Educational Leadership
Top stories summarized by our editors
1/24/2020

Alberto Carvalho, superintendent of Miami-Dade County Public Schools for 11 years, has succeeded in getting community support to raise teacher salaries and other referendums by being forthright about data and results. "[L]ead with the results, lead from a perspective of benefiting the students and the stakeholders of education, engage the business community," he says in this Q&A.

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Education Dive
1/24/2020

School leaders can benefit from best practices used to promote academic success at historically black colleges and universities, according to a report from the United Negro College Fund. Among the best practice suggested are pairing students with faculty members to develop a support system, recruiting strong advisors and diverse teachers, and setting high expectations for students.

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Education Dive
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United Negro College Fund
1/23/2020

Clifton Middle School's Hippie Bots robotics team will compete in the FIRST Tech Challenge Barcelona Championship as the only US entrants. Team members, who will be facing off against competitors in high school and even college, learn every aspect of creating a robot and work together to bring it from idea to reality.

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KABC-TV (Los Angeles)
1/23/2020

The US Supreme Court heard arguments Wednesday in a case involving the use of funding from a Montana tax credit for scholarships to religious schools. The state has since discontinued the tax-credit program, but litigation is ongoing for cases from the 2018 tax year, and a decision by the high court is expected in June.

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US Supreme Court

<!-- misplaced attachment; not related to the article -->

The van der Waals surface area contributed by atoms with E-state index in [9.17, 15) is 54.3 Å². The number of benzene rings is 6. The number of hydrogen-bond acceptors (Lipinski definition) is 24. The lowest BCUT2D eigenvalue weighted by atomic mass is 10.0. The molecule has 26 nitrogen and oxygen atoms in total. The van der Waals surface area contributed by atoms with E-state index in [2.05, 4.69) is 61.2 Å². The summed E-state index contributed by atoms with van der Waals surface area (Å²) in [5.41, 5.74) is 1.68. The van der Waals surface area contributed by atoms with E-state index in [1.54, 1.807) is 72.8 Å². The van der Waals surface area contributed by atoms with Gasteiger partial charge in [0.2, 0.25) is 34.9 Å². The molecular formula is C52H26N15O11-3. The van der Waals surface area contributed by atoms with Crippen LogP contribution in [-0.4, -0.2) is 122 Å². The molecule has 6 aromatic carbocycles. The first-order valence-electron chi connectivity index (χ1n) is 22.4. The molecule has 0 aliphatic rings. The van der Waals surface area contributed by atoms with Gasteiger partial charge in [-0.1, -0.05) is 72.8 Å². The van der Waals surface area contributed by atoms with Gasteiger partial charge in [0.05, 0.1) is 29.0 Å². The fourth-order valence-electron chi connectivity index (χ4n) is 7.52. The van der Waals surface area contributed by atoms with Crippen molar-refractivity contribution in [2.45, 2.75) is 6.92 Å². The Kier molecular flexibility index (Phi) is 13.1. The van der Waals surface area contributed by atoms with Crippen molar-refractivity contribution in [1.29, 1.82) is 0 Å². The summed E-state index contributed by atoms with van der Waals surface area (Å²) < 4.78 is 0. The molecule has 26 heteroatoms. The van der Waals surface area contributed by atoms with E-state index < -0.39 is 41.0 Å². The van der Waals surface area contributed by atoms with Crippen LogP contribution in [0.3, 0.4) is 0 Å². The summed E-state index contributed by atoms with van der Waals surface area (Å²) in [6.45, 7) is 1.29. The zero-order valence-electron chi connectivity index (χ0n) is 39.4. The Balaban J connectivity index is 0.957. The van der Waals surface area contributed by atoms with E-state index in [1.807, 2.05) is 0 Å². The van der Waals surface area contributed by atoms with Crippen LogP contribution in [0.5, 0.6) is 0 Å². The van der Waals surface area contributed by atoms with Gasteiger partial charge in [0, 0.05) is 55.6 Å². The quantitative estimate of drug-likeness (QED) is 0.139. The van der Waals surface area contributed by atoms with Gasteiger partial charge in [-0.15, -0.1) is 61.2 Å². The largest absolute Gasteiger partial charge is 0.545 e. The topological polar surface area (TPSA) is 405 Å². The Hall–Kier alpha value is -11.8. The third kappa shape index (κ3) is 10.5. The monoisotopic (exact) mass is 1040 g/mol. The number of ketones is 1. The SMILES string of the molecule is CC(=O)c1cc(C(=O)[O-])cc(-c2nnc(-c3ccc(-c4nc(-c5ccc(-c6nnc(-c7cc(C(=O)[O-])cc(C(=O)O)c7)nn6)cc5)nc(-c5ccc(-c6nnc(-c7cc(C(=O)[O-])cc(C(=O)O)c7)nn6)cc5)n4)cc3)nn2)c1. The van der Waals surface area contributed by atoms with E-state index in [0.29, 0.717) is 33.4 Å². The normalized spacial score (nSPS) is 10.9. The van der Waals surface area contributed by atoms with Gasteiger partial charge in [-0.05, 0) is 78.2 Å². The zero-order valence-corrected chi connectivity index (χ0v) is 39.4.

1/23/2020

Southern New Hampshire University president Paul LeBlanc has personally endorsed US presidential hopeful Sen. Michael Bennet, D-Colo., stating that Bennet's education policies are in line with his, while president Jerry Falwell Jr. of Liberty University has spoken out repeatedly in support of President Donald Trump. Both leaders say that speaking out politically dovetails with their leadership roles, and neither has noticed any negative repercussions for their schools as a result.

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Inside Higher Ed
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Sen. Michael Bennet
1/23/2020

Students at Pennsylvania's Easton Area Middle School held a career expo this week to show their families and younger students how they plan to pursue their dream careers. Participants in the school's gifted program created posters and other visual representations of the professions they want to pursue, including astrophysics, architecture and neurology.

1/23/2020

A recent proposal by the West Virginia state education board that would reduce the number of social studies credits required for graduation has met with a "vigorous response" from the public, the board said in a statement. "You trade depth of knowledge for surface information," said Paula Kerner, who teaches civics at Capital High School, adding that depth "is what students need to analyze things, to compare, to get a global perspective."

1/22/2020

Virtual reality is helping students with autism at Prior's Court School in England adapt to challenging situations by using headsets that present scenarios such as flying on a plane or shopping in a mall. "The VR sets allow them to experience new realities and probably help them transition when they have to face a new place," says the school's computing instructor, Nuno Guerreiro.

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Reuters
1/22/2020

Using animals for dissection in science classes requires lab space and raises ethical and religious issues for certain students, so some educators are using digital dissection tables and synthetic frogs as alternatives. Students can cut and extract tissue from the fake frogs, while virtual dissection tables provide greater detail of images.

1/22/2020

Angela Hairston, the first African-American superintendent of Winston-Salem/Forsyth County Schools in North Carolina, has started her tenure addressing issues such as the off-campus shooting of a student and another student who had a gun in his backpack in her first weeks on the job. In addition to school safety, Hairston is working on a mentoring program for students and addressing equity concerns, including disagreement over whether an African American history course should be mandatory.